James Cameron reaches bottom of Mariana Trench
At noon on March 25 2012, James Cameron returned from the surface of the Mariana Trench, making his “vertical torpedo” only the second vessel in living history to reach its bottom. The first – the Challenger Deep Dive of 1960 – was an extraordinary feat, but Cameron’s mission has resulted in the collation of data and samples that would have been unthinkable in 1960.
According to National Geographic, the sea floor of the Mariana Trench is like a desert. In his “vertical torpedo” one-person submarine, James Cameron spent hours gliding along its cliff walls and hovering over the sea floor, all the while collecting samples with sub equipment including a sediment sampler, a robotised claw, a “slurp gun” for sucking up small sea creatures for study purposes, and temperature, salinity, and pressure gauges.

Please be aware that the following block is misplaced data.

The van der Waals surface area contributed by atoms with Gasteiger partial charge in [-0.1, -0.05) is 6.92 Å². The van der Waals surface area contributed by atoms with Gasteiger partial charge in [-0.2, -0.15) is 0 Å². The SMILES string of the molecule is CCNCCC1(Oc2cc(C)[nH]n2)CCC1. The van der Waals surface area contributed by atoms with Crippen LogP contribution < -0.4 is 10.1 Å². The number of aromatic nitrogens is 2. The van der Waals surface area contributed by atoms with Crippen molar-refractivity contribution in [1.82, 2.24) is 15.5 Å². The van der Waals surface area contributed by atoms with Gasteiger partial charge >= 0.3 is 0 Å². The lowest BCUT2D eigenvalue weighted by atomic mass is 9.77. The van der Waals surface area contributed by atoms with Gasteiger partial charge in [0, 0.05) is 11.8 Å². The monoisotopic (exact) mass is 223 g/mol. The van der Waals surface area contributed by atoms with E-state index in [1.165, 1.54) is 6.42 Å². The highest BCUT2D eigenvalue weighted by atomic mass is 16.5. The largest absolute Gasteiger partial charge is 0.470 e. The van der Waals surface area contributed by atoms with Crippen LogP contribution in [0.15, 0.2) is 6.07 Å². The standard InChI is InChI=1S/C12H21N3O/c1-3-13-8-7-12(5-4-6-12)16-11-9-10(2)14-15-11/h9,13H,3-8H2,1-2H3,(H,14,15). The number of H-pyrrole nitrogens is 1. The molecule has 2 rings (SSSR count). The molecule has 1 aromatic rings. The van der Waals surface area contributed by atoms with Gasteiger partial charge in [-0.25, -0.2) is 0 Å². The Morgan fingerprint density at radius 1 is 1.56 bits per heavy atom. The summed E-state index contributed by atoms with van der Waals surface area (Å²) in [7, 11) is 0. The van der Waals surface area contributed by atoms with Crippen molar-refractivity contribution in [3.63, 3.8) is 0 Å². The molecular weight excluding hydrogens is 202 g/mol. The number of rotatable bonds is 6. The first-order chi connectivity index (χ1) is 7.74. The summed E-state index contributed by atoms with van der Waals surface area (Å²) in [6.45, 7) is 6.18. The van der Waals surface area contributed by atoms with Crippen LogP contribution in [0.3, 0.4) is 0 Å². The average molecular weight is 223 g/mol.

Best known for films like Avatar and The Abyss and (cough) Titanic, Cameron is clearly obsessed with water and the colour blue. A trip to the Mariana Trench has surely sealed his obsession. He now owns blue in much the same way as The Matrix cocked its territorial leg over “green”.
Cameron will probably find some things worth finding. After all, with its unmapped territories, incredible pressures and inhospitable climate, the Mariana Trench is the closest thing to space we’ve got.
Also, isn’t it quite nice to see technological advancement for scientific and entertainment purposes rather than military ones, just for once?